Posted by admin at 23 February 2017, at 12 : 25 PM
There is one unanimous fact in the motorcycle world: motorcycles are better than ever. The materials used to build them are light, stronger, and more durable. The engines are far more improved. The durability has increased. The comfort is incredible. Basically, motorcycles are quickly becoming one of the most practical and coolest modes of transport out there, and the variety of bikes now available mimics that statement.
The question is, how do you make your bike last longer, maybe even forever? Well, there are a few basic rules to follow. If you’re an experienced rider, some of these may well be known to you, while others aren’t. If you’re new to the world of riding, some of these tips and tricks won’t have been covered during your study for motorcycle permit. The reason for this is, they are tips and tricks we have collated from riders across the country and individuals who ride in different areas and for different reasons. But despite all the differences, a lot of their advice was echoed, and this is them.
Store it, maintain, and care for it. If it’s parked, try and keep it out of the sun, so have a cover ready. The same goes for when it is raining. When it comes to maintaining, always check the tire pressures and thread, as well as the fluid levels and the lights and tightness of any fasteners.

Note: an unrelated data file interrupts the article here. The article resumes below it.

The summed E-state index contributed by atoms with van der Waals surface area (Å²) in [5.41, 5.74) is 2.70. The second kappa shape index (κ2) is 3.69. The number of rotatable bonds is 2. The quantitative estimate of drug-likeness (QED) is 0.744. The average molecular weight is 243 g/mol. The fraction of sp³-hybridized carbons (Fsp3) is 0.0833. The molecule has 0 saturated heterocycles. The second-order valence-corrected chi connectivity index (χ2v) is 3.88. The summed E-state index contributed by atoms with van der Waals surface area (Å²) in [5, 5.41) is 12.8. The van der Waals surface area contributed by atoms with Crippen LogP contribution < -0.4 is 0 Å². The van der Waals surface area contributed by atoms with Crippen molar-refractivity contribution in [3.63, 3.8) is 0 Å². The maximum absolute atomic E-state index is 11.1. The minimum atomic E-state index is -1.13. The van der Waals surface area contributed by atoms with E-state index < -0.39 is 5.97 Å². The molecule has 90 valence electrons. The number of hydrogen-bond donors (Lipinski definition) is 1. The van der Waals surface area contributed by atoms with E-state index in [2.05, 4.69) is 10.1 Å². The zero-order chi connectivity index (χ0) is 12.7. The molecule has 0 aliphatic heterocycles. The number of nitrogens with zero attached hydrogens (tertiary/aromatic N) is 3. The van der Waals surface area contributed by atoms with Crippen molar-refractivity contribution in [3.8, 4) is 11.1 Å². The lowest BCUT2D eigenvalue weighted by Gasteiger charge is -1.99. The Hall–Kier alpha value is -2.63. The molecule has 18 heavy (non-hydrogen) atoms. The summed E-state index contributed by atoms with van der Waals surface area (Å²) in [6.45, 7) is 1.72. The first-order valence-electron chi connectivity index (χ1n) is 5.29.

Break It In
The first three-thousand miles you do on your bike are the most critical, and they’ll have a lot to say when it comes to the longevity of your bike’s life. So, try and keep your patience when you buy new. Ease your bike into it, and follow the guidelines laid out in the owner’s manual. It may be the break-in period is longer, it may also specify a recommended service after a certain amount of miles, usually 600 or so. Follow their suggestions. But as a rule, accelerate gently and brake conservatively. This will do you wonders.
Your bike is going to need lubricating. What make, model, and year your bike is will determine what requires more lube more often, but keep an eye on spring arms, suspension linkages, bearings, and some cables. The more thorough your maintenance checks are, the more likely you will be able to spot any weaknesses or erosion or rough spots. So clean them properly and do it by hand. This will ensure you are as safe as possible.
The big killer is water. Whether it is you washing your bike, riding it in the wet or leaving it in the rain; your brakes will rust quicker than most other areas. This is dangerous. Any corroding on the brakes is dangerous. As such we recommend you occasionally remove the brake calipers and give them a good old inspection. We do this whenever a brake replacement or tire change is due or necessary. What you’re looking for is simple; corrosion, spillage, leakage, or areas that are sticking. The better and more often you check, the longer your bike is going to last.